3 common-sense social-media tips to share with your employees

Whether you have a social media policy, been thinking about drafting one, or haven’t even considered it for your business (tisk, tisk), I have three great guidelines after the jump that you should consider for your employees. You’ll be glad you did.

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One of my favorite HR bloggers — and a big reason why I started this blog — is Sharlyn Lauby. Sharlyn is the proprietor of the fabulous HR Bartender blog. If your job has anything to do with Human Resources, Sharlyn’s blog is a must read.

The other day, I was reading Sharlyn’s post entitled “3 Things I’ve Learned Being on Social Media“. (You can view it here). In this post, Sharlyn, a true OG social-media authority, offers — you guessed it — three practical tips that anyone who uses social media should take to heart:  

1.  You have to grow some thick skin – There are days I’m amazed at the stuff people say on social media. Alexandra Levit recently wrote a post titled Google is Forever about the long lasting impact of comments. It’s an excellent read and so true. It reminded me of a personal example: I was recently quoted (along with many other HR pros) in a Reader’s Digest article. The reactions I’ve seen to the article have mostly been positive. One private group I’m a member of ripped the article apart … and the people who were quoted. They probably didn’t realize someone who had been quoted was in the group and reading all of their comments – many of which I perceived as rather mean-spirited. Or maybe they did. I must say one part of me wanted to send a message to the group but then I realized I needed to let it go. Everyone is entitled to their own opinion and I guess a private group is the appropriate place to express it.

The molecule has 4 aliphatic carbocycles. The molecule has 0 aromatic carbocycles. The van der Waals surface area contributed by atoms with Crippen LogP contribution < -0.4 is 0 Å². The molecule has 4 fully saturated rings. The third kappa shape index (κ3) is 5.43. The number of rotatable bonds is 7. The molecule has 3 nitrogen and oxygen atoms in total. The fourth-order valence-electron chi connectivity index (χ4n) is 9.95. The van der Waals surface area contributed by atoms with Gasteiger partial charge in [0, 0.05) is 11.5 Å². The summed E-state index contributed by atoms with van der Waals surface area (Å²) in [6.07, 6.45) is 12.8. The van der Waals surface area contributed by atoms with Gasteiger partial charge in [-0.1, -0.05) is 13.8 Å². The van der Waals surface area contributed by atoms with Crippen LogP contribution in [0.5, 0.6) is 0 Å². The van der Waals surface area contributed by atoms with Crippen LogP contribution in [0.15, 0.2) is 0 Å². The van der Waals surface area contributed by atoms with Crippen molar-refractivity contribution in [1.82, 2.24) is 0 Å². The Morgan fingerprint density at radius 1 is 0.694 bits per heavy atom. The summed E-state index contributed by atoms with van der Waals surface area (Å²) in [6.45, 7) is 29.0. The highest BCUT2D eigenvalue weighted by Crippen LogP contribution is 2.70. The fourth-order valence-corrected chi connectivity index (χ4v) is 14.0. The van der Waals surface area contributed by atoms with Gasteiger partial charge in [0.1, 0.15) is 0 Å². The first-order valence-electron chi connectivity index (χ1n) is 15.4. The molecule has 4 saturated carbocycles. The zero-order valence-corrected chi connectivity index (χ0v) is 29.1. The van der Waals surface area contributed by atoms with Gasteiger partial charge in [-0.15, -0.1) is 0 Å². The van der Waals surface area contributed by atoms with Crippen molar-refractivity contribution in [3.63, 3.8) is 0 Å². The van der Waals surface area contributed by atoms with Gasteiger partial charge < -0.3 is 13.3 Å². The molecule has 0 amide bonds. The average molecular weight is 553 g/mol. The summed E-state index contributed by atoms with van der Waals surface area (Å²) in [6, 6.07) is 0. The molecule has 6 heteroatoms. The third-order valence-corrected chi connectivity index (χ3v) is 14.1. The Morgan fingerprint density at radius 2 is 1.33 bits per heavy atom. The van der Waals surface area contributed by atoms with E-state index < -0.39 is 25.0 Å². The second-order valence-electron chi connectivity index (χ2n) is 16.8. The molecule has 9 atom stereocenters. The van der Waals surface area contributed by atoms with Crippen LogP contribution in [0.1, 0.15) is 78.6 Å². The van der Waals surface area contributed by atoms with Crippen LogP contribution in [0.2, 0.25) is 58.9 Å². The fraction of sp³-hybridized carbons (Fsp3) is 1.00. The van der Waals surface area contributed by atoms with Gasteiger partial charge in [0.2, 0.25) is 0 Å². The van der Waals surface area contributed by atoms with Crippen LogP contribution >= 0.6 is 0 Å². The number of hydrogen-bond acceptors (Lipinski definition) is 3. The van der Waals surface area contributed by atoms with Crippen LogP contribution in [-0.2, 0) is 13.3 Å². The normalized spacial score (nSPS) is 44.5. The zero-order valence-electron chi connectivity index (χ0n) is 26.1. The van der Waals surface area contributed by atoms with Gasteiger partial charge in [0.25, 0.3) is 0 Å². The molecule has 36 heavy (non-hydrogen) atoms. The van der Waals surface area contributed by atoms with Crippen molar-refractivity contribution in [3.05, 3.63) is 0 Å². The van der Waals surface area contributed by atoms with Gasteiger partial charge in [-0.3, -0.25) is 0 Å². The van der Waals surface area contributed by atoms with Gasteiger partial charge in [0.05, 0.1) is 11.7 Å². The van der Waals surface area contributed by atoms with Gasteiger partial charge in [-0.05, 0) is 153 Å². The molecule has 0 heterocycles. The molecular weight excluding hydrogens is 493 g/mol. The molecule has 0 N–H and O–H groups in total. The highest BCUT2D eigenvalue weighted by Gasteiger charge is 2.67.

2.  Silence is golden – We all know there are things better left unsaid. Do you really need to tell the whole world you’re unfriending someone?! Sometimes quietly taking action is best. Then there’s the tweet from a widely known business figure talking about urinating on the toilet seat. Really?! Seriously, I don’t need to know that. Leaving a little piece of yourself private won’t hurt anyone’s feelings. I’ve always thought there’s greater impact behind what people don’t talk about instead of what they do.

3.  Choose your rants carefully – Like everyone else, there are things that push my buttons. Things that I get really frustrated about. But every frustration I have is not a future blog post or a tweet. It reminds me of those employees who complain all the time about everything. Over time, their complaints have less credibility because it’s just one in a long lost list of other complaints. What’s that old saying? Pick your battles…

So, I read these tips and I thought to myself: I draft social media policies. If I can cut out some of the legal mumbo-jumbo my eloquently-stated liability-limiting lawyerly prose and swap in some plain old common sense to educate employees who use social media, then why not do it, right?


I know that there are a lot of social media policies out there that consist of a list of rules. However, I commend you to consider mixing in a few guidelines. Clearly, by visiting this blog you must be a social media star. But, remember when you first started out using social media, you fumbled around a bit. Imagine some of your employees doing that. Therefore, instead of just ruling with an iron first, use the social media policy as an opportunity to guide and educate your workforce. 

IMHO, businesses should consider including the three things that Sharlyn has learned being on social media for their social media policies.